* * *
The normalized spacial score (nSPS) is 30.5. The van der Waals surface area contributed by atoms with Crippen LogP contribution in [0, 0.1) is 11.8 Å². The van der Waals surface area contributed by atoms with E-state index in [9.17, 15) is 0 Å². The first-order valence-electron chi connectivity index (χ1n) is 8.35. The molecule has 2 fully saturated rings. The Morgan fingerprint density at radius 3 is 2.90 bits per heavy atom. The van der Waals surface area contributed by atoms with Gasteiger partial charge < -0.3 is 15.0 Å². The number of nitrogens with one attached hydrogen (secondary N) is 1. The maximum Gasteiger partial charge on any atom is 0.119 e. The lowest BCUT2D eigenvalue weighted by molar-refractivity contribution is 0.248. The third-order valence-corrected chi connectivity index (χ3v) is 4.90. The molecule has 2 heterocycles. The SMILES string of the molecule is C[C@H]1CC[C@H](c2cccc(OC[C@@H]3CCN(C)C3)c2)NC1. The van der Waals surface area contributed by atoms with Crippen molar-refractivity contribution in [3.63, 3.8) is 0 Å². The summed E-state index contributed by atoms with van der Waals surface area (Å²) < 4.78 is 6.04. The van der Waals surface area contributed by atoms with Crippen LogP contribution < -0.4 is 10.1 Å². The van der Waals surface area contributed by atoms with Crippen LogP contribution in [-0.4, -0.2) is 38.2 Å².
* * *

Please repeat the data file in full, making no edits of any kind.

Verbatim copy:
The normalized spacial score (nSPS) is 30.5. The van der Waals surface area contributed by atoms with Crippen LogP contribution in [0, 0.1) is 11.8 Å². The van der Waals surface area contributed by atoms with E-state index in [9.17, 15) is 0 Å². The first-order valence-electron chi connectivity index (χ1n) is 8.35. The molecule has 2 fully saturated rings. The Morgan fingerprint density at radius 3 is 2.90 bits per heavy atom. The van der Waals surface area contributed by atoms with Gasteiger partial charge < -0.3 is 15.0 Å². The number of nitrogens with one attached hydrogen (secondary N) is 1. The maximum Gasteiger partial charge on any atom is 0.119 e. The lowest BCUT2D eigenvalue weighted by molar-refractivity contribution is 0.248. The third-order valence-corrected chi connectivity index (χ3v) is 4.90. The molecule has 2 heterocycles. The SMILES string of the molecule is C[C@H]1CC[C@H](c2cccc(OC[C@@H]3CCN(C)C3)c2)NC1. The van der Waals surface area contributed by atoms with Crippen molar-refractivity contribution in [3.63, 3.8) is 0 Å². The summed E-state index contributed by atoms with van der Waals surface area (Å²) < 4.78 is 6.04. The van der Waals surface area contributed by atoms with Crippen LogP contribution < -0.4 is 10.1 Å². The van der Waals surface area contributed by atoms with Crippen LogP contribution in [-0.4, -0.2) is 38.2 Å².